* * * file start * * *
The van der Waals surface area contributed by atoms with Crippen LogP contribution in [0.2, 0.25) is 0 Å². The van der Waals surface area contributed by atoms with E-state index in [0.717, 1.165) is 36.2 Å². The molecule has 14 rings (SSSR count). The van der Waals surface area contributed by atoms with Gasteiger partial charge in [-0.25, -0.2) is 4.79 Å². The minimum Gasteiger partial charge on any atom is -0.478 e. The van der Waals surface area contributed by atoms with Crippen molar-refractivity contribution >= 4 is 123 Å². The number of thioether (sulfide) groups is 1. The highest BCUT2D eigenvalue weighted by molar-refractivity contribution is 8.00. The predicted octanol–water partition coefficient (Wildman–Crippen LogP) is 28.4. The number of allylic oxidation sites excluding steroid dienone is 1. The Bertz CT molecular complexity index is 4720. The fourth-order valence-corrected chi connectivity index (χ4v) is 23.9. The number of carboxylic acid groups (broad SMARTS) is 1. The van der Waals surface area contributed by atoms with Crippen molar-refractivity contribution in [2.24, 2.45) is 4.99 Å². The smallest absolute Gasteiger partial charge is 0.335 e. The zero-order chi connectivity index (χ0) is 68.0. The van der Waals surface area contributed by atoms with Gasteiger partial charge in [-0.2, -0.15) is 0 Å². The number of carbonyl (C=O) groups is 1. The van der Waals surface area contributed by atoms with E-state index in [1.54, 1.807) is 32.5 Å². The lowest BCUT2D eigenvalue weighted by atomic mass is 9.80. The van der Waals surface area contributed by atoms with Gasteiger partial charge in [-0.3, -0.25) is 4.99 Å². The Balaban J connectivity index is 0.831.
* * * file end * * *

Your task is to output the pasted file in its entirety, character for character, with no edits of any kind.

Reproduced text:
The van der Waals surface area contributed by atoms with Crippen LogP contribution in [0.2, 0.25) is 0 Å². The van der Waals surface area contributed by atoms with E-state index in [0.717, 1.165) is 36.2 Å². The molecule has 14 rings (SSSR count). The van der Waals surface area contributed by atoms with Gasteiger partial charge in [-0.25, -0.2) is 4.79 Å². The minimum Gasteiger partial charge on any atom is -0.478 e. The van der Waals surface area contributed by atoms with Crippen molar-refractivity contribution >= 4 is 123 Å². The number of thioether (sulfide) groups is 1. The highest BCUT2D eigenvalue weighted by molar-refractivity contribution is 8.00. The predicted octanol–water partition coefficient (Wildman–Crippen LogP) is 28.4. The number of allylic oxidation sites excluding steroid dienone is 1. The Bertz CT molecular complexity index is 4720. The fourth-order valence-corrected chi connectivity index (χ4v) is 23.9. The number of carboxylic acid groups (broad SMARTS) is 1. The van der Waals surface area contributed by atoms with Crippen molar-refractivity contribution in [2.24, 2.45) is 4.99 Å². The smallest absolute Gasteiger partial charge is 0.335 e. The zero-order chi connectivity index (χ0) is 68.0. The van der Waals surface area contributed by atoms with Gasteiger partial charge in [-0.2, -0.15) is 0 Å². The number of carbonyl (C=O) groups is 1. The van der Waals surface area contributed by atoms with E-state index in [1.54, 1.807) is 32.5 Å². The lowest BCUT2D eigenvalue weighted by atomic mass is 9.80. The van der Waals surface area contributed by atoms with Gasteiger partial charge in [-0.3, -0.25) is 4.99 Å². The Balaban J connectivity index is 0.831.